A Kingston teen was sentenced last week to five years in state prison for his role in a December 2018 marijuana robbery that ended in murder.
Maurice Stansberry Jr., 18, was sentenced by County Court Judge Donald Williams on Friday, Dec. 13. In addition to the five-year prison term, Stansberry Jr. was sentenced to five years of post-release supervision and served orders of protection requiring him to stay away from family members of murder victim Mark Lancaster.
Stansberry Jr. was the last defendant to be sentenced in the Dec. 1, 2018 shooting death of Lancaster, 38, in the aftermath of a botched marijuana robbery. His father, Maurice Stansberry Sr., 38, is serving a sentence of 25 years to life in prison after he was convicted at trial of second-degree murder, robbery and weapons possession charges. Another co-defendant, Kevin Gardener, 18, was sentenced to 17 years to life after pleading guilty to a single count of second-degree murder.
The charges stem from an incident at the Sawkill Trailer Park. Evidence at Stansberry Sr.’s trial shows that on the day of the murder, the three men arranged to buy a few ounces of marijuana from a teenage resident of the park, but in fact intended to rob him. The targeted victim, reached out to Lancaster’s son, Jahsai Quilles, to supply the marijuana. Quilles traveled to the trailer park accompanied by his father and another teen. As Stansberry Jr. waited behind the wheel of a Honda Civic, his father and Gardener met with Quilles and the other teen to exchange money for marijuana.
Instead, prosecutors said, Stansberry Sr. pulled a 9mm handgun, grabbed the weed and fled in the Civic with his son and Gardener. Lancaster gave chase in his Honda Pilot and cut off the Civic on Sawkill Road. Prosecutors say Lancaster was killed by a single gunshot wound through his torso as he attempted to pull Stansberry Jr. from the driver’s seat. In his guilty plea, Gardener claimed that he fired the fatal shot after Stansberry Sr. handed him the gun. But prosecutors said that forensic evidence shows that the older man was the shooter. Both Stansberrys and Gardener were charged with murder under New York’s felony murder statute which holds that when someone is killed in the commission of a felony, all participants in the underlying crime may be charged with murder.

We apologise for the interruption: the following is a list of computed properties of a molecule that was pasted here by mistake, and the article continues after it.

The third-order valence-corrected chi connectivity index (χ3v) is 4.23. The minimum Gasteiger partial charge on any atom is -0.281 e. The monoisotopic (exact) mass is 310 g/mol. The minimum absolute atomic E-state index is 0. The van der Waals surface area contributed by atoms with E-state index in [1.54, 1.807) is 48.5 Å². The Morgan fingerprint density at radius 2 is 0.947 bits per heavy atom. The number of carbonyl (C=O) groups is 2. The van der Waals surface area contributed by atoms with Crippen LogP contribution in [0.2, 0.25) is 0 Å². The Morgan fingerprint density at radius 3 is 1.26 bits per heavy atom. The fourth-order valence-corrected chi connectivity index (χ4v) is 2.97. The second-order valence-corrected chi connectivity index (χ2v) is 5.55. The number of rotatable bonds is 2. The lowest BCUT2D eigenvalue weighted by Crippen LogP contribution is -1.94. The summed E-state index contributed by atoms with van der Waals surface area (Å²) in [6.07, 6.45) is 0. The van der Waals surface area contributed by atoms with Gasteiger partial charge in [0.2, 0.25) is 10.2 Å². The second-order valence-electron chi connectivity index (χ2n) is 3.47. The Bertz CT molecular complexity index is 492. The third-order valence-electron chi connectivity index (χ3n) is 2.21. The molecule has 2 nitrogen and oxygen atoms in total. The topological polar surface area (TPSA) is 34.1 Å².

Stansberry Jr. avoided a murder change after he reached a plea agreement with prosecutors in exchange for testifying at his father’s murder trial. Under the terms of the deal, Stansberry Jr. was for his testimony allowed to plead guilty to a single count of robbery, with prosecutors’ recommendation that he receive no more than five years in state prison. The plea agreement also stipulated that Stansberry Jr. would not receive youthful offender status — a designation which would allow him to avoid a felony record — despite the fact that he was 17 years old at the time of the crime.
The mother speaks
Stansberry Jr.’s sentencing hearing took place before a courtroom packed with his supporters and friends and family of Lancaster. Lancaster’s mother, Donna Quilles, spoke about the pain of losing her son. Quilles, who was delivering her third victim impact statement in the case, said that that pain was compounded by the fact that Stansberry was allowed to remain free on bail and attend Kingston High School while the case was pending. Quilles said the Kingston City School District acted with callous disregard for her children, grandchildren and other young relatives who were forced to endure taunts and harassment by supporters of Stansberry Jr. — a popular student and member of the Kingston Tigers football team — in the halls of KHS and on social media.
“This whole system is broken,” said Quilles. “The person who left my son to bleed to death on the side of the road is lauded as some kind of football hero. What a disgusting society we live in.”
Prosecutors were allowed to introduce evidence of “prior bad acts” committed by Stansberry Jr., including at least one other marijuana rip-off committed with his father and Gardener and a series of street fights for which he was picked up by police but never charged. In his own statement, Stansberry Jr. apologized to Lancaster’s family and conceded that his own bad choices have led to his pending incarceration. Asked by Williams why he had made those choices, Stansberry Jr. said that, at least in part it was to impress his father, a purported member of the Bloods gang with a long rap sheet.
“I did it to fit into, like, what my father had done,” Stansberry Jr. told the court. “Because I looked up to him as a role model.”